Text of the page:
Posts Tagged ‘plants’

Herb Fairies is here again!

HF-meme-herbfairies13

With Spring comes one of my favorite things to the Homestead Project blog….

Herb Fairies!

 

You may remember last year I introduced you to Herb Fairies and I’m delighted that so many of you took advantage of this great resource from John and Kimberly at LearningHerbs.  They gave me some great free stuff to share with you here on the blog and I can’t wait to show you what they have in store this year! 

You are gonna love it!

 
An Herbal Cookbook…

HF-meme-cookbook13Let’s kick this party off right with a free Herb Fairies cookbook!

  You will find 13 fun herbal recipes your kids will have a great time making and sharing with others.  This is a great way to help your kids learn about the herbs and remember their uses. 

Your kids will gain confidence in their ability to use herbs with each recipe and gain priceless knowledge about these wonderful healing plants.

I have long been a fan of Learning Herbs and the wonderful tools they produce such as the Wildcraft! board game and the Herb Mentor community.  They have taught me almost everything I know about herbs. 

This is going to be a great week of freebies and fun things to get us ready for Herb Fairies so stick around to see what it’s all about!  =)

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The Backyard Garden…

The O’shea family have been very busy this spring.  While the blog sat silent, gathering dust, all activity was concentrated in the outdoors area of our home.  Our desire to grow food has over the past month or so evolved into something a little more complex.  The desires to take a stand, heal the land, heal our lives, preserve our children’s  future have all sprung up from this little seedling of an idea to grow food.  I’ll expound on this at a later time.  For now, I just wanna show you what we’ve been up to. 

garden8x3bedsThe start-up:

  • 5 raised beds sized 8’x3’
  • 2 raised beds sized 8’x2’
  • 1 raised bed sized 12’x3’
  • mulched pathways
  • a compost bin
  • two tater tires

The supplies:

  • 90 bags of topsoil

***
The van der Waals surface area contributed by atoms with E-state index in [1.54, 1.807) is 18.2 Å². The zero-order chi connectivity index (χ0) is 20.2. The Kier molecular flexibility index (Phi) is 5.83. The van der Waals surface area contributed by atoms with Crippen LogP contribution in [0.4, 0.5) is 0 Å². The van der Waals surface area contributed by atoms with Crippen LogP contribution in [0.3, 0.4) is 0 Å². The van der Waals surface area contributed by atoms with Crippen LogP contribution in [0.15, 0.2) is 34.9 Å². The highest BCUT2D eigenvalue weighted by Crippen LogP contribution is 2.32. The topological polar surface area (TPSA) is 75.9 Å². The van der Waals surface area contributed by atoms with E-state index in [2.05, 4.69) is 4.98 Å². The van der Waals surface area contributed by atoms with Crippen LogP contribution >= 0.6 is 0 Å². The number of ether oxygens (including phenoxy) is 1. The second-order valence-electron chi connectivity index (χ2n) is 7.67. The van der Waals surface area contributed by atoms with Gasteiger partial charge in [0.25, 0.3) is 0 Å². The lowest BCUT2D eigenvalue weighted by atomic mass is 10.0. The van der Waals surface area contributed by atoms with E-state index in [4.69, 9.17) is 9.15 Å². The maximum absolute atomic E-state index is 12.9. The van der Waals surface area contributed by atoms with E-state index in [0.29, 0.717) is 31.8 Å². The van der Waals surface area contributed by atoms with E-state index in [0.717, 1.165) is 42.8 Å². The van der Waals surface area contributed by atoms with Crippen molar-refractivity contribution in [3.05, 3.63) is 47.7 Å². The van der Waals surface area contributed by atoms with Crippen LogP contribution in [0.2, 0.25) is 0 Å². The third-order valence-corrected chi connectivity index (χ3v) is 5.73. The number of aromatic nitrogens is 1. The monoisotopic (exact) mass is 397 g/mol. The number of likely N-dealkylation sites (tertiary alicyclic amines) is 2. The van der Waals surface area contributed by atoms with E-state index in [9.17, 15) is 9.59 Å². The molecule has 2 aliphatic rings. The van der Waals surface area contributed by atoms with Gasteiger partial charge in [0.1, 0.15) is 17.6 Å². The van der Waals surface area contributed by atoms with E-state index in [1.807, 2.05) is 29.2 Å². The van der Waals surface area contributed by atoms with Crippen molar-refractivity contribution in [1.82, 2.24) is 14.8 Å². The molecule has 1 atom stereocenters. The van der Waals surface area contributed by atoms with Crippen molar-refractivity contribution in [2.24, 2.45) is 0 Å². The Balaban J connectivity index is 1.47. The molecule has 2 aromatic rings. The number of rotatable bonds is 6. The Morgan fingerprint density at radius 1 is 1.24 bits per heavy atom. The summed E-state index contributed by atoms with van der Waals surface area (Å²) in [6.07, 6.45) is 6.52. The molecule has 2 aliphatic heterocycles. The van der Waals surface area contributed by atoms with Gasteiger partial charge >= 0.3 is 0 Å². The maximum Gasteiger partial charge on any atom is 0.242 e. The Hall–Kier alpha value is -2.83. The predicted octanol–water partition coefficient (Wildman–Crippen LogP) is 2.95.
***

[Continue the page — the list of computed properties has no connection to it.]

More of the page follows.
• 60 bags of organic compost
  • 1 pallet of mulch
  • 12’ boards
  • 8’ boards
  • 2”x2” posts
  • screws
  • a level
  • rubber mallet
  • 4 pallets

garden12x3 garden8x2s

 

 

Our goal is to grow as much food as possible on our little bits of land which total about 190 square feet of actual cultivated space.  We purchased our seeds from Baker Creek Heirloom Seeds.  We also had a few Ferry Morse things lying around so we’ve started some of those too, though I’m hesitant to put them in the beds.  The herb seeds came from Mountain Rose Herbs and there’s about 20 – 30 varieties of those alone.  We’ll see how much of that actually gets planted. 

So far we have onions, peas, lettuce (leaf and head), potatoes, cukes, tomatoes, strawberries, broccoli, peppers, and carrots started.  Things are growing well.  My main concern at this point is keeping the rabbits out of it all.  So far, so good.

-knittingprose

The Backyard Garden…

The O’shea family have been very busy this spring.  While the blog sat silent, gathering dust, all activity was concentrated in the outdoors area of our home.  Our desire to grow food has over the past month or so evolved into something a little more complex.  The desires to take a stand, heal the land, heal our lives, preserve our children’s  future have all sprung up from this little seedling of an idea to grow food.  I’ll expound on this at a later time.  For now, I just wanna show you what we’ve been up to. 

garden8x3bedsThe start-up:

  • 5 raised beds sized 8’x3’
  • 2 raised beds sized 8’x2’
  • 1 raised bed sized 12’x3’
  • mulched pathways
  • a compost bin
  • two tater tires

The supplies:

  • 90 bags of topsoil
  • 60 bags of organic compost
  • 1 pallet of mulch
  • 12’ boards
  • 8’ boards
  • 2”x2” posts
  • screws
  • a level
  • rubber mallet
  • 4 pallets

garden12x3 garden8x2s

 

 

Our goal is to grow as much food as possible on our little bits of land which total about 190 square feet of actual cultivated space.  We purchased our seeds from Baker Creek Heirloom Seeds.  We also had a few Ferry Morse things lying around so we’ve started some of those too, though I’m hesitant to put them in the beds.  The herb seeds came from Mountain Rose Herbs and there’s about 20 – 30 varieties of those alone.  We’ll see how much of that actually gets planted. 

So far we have onions, peas, lettuce (leaf and head), potatoes, cukes, tomatoes, strawberries, broccoli, peppers, and carrots started.  Things are growing well.  My main concern at this point is keeping the rabbits out of it all.  So far, so good.

-knittingprose